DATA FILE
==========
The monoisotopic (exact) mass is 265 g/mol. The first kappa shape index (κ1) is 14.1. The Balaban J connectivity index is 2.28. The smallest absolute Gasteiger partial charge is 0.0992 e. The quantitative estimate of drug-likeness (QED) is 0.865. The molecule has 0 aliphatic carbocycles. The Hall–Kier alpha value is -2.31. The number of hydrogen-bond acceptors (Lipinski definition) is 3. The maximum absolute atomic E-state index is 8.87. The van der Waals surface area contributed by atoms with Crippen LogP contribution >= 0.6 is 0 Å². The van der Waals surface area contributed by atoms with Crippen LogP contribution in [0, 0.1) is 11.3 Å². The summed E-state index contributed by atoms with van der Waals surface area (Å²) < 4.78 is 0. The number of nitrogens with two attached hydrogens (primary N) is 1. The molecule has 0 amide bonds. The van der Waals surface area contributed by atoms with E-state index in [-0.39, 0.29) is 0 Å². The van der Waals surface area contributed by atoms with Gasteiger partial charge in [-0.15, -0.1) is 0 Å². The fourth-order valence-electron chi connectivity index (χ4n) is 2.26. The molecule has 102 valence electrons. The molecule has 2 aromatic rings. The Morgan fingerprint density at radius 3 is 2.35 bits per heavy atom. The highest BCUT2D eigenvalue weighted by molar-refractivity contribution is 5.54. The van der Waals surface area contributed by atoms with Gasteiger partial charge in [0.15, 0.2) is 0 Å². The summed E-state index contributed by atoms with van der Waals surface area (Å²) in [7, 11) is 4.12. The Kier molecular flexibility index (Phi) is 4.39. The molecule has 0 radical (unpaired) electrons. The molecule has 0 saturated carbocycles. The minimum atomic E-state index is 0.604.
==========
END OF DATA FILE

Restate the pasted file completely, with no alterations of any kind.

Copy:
The monoisotopic (exact) mass is 265 g/mol. The first kappa shape index (κ1) is 14.1. The Balaban J connectivity index is 2.28. The smallest absolute Gasteiger partial charge is 0.0992 e. The quantitative estimate of drug-likeness (QED) is 0.865. The molecule has 0 aliphatic carbocycles. The Hall–Kier alpha value is -2.31. The number of hydrogen-bond acceptors (Lipinski definition) is 3. The maximum absolute atomic E-state index is 8.87. The van der Waals surface area contributed by atoms with Crippen LogP contribution >= 0.6 is 0 Å². The van der Waals surface area contributed by atoms with Crippen LogP contribution in [0, 0.1) is 11.3 Å². The summed E-state index contributed by atoms with van der Waals surface area (Å²) < 4.78 is 0. The number of nitrogens with two attached hydrogens (primary N) is 1. The molecule has 0 amide bonds. The van der Waals surface area contributed by atoms with E-state index in [-0.39, 0.29) is 0 Å². The van der Waals surface area contributed by atoms with Gasteiger partial charge in [-0.15, -0.1) is 0 Å². The fourth-order valence-electron chi connectivity index (χ4n) is 2.26. The molecule has 102 valence electrons. The molecule has 2 aromatic rings. The Morgan fingerprint density at radius 3 is 2.35 bits per heavy atom. The highest BCUT2D eigenvalue weighted by molar-refractivity contribution is 5.54. The van der Waals surface area contributed by atoms with Gasteiger partial charge in [0.15, 0.2) is 0 Å². The summed E-state index contributed by atoms with van der Waals surface area (Å²) in [7, 11) is 4.12. The Kier molecular flexibility index (Phi) is 4.39. The molecule has 0 radical (unpaired) electrons. The molecule has 0 saturated carbocycles. The minimum atomic E-state index is 0.604.